Eaters of substance are readers of substance, which is why crime novels go hand-in-hand with these behemoths of the freezer aisle. John le Carré, Agatha Christie, Raymond Carver; the kind of hefty, unputdownable (have you ever tried to put down a Magnum, though) tomes that will change your reading habits for life.


Ah, Feast. There’s little to complain about with a Feast. Chocolate? Delicious. Biscuit bits? Delicious. Secretly chunky nuggety core? Surprisingly delicious. To appreciate layers like that – flavours; textures; mouth-feel – takes a connoisseur. And those connoisseurs, familiar as they are with feasts and flavour, must be reading cookbooks.

While we’d approve of indulging in any cookbook while eating a Feast, but we recommend you start with something from the bibliography of Nigella Lawson – truly, a writer who lures you in with chocolate before astonishing you with serious literary bite, and fit, we hope, for a palate as refined as yours.

Tub of Ben and Jerry’s

We're busy people; we don't have time for the kind of petty bickering that would ensue if we suggested the best Ben and Jerry’s flavour. What we do know, for certain, is that you're kidding yourself if you think you're eating part of a Ben and Jerry's tub on the evening. You, bestie, are about to eat that whole thing; that or split it very carefully with a much-valued – and trusted – friend. And either way, that's an achievement. You're going to want a suitably epic book to accompany that.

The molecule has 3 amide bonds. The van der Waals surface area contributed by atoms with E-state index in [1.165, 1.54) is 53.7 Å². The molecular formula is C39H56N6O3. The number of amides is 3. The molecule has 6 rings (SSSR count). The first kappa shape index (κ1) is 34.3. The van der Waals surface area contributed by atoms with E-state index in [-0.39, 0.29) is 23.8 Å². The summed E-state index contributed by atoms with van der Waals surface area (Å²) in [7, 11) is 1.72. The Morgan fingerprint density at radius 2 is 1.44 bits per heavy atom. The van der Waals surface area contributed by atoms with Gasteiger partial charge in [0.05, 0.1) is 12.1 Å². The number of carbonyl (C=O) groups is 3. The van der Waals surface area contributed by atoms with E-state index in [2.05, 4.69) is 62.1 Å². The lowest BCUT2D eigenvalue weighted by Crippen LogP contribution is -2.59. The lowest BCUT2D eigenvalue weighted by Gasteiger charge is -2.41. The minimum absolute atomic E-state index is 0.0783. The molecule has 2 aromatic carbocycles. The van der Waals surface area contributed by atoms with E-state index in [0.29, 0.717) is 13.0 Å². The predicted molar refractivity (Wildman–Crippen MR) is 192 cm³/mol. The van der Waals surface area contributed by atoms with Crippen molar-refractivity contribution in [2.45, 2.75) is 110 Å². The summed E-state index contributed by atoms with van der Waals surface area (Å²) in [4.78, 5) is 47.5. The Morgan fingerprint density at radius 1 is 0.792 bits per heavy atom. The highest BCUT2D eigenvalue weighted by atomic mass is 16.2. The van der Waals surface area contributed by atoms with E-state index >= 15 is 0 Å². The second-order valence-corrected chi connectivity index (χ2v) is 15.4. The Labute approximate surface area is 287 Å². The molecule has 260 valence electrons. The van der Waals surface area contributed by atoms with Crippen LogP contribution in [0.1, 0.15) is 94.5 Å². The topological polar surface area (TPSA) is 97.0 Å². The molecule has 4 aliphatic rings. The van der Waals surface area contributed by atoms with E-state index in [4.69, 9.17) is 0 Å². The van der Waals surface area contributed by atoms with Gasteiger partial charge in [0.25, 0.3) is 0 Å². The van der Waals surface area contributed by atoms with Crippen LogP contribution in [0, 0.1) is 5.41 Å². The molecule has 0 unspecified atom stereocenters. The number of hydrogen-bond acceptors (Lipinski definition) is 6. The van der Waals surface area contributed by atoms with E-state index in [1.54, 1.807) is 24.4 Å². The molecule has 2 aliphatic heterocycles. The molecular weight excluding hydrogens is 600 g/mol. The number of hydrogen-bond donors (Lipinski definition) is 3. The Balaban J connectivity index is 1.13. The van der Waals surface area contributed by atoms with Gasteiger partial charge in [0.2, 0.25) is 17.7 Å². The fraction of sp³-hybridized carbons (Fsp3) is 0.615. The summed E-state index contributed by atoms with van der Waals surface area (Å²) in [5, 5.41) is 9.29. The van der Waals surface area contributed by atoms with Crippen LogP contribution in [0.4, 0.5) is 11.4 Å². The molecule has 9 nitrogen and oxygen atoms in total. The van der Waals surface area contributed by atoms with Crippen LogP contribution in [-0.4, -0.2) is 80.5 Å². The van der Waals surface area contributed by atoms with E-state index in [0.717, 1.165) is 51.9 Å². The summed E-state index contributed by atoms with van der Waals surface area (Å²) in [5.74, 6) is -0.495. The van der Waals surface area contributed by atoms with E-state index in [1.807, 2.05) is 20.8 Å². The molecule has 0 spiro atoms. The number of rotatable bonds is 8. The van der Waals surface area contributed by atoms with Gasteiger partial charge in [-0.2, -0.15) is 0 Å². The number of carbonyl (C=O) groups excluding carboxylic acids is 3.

Classicists may opt for Twenty Thousand Leagues Under the Sea, or even Moby-Dick. Those looking for more contemporary reads may want to plump for Miss Benson’s Beetle by Rachel Joyce. 

And hell, might as well just say it: the best Ben and Jerry's flavour is obviously Phish Food.

Mini Milk

Do you ever find yourself wistfully craving the soft, soothing comfort of a Mini Milk on a stressful summer’s afternoon? Small, perfectly formed and containing an honestly staggering amount of calcium, this wholesome treat is steeped in nostalgia for simpler times.

If you’re eating Mini Milks on the reg, chances are you’re a bit of a nostalgist, familiar with children’s books. You’ll have your favourites, we're sure, but can we direct your attention to Zadie Smith and Nick Laird’s Weirdo, Moomin and the Midsummer Mystery or Kiki’s Delivery Service? We can’t put them down.


If you have ever turned up to a picnic with a Viennetta, then congratulations, friend: you are a baller. You see a challenge, and you aspire – nay, rise – to it.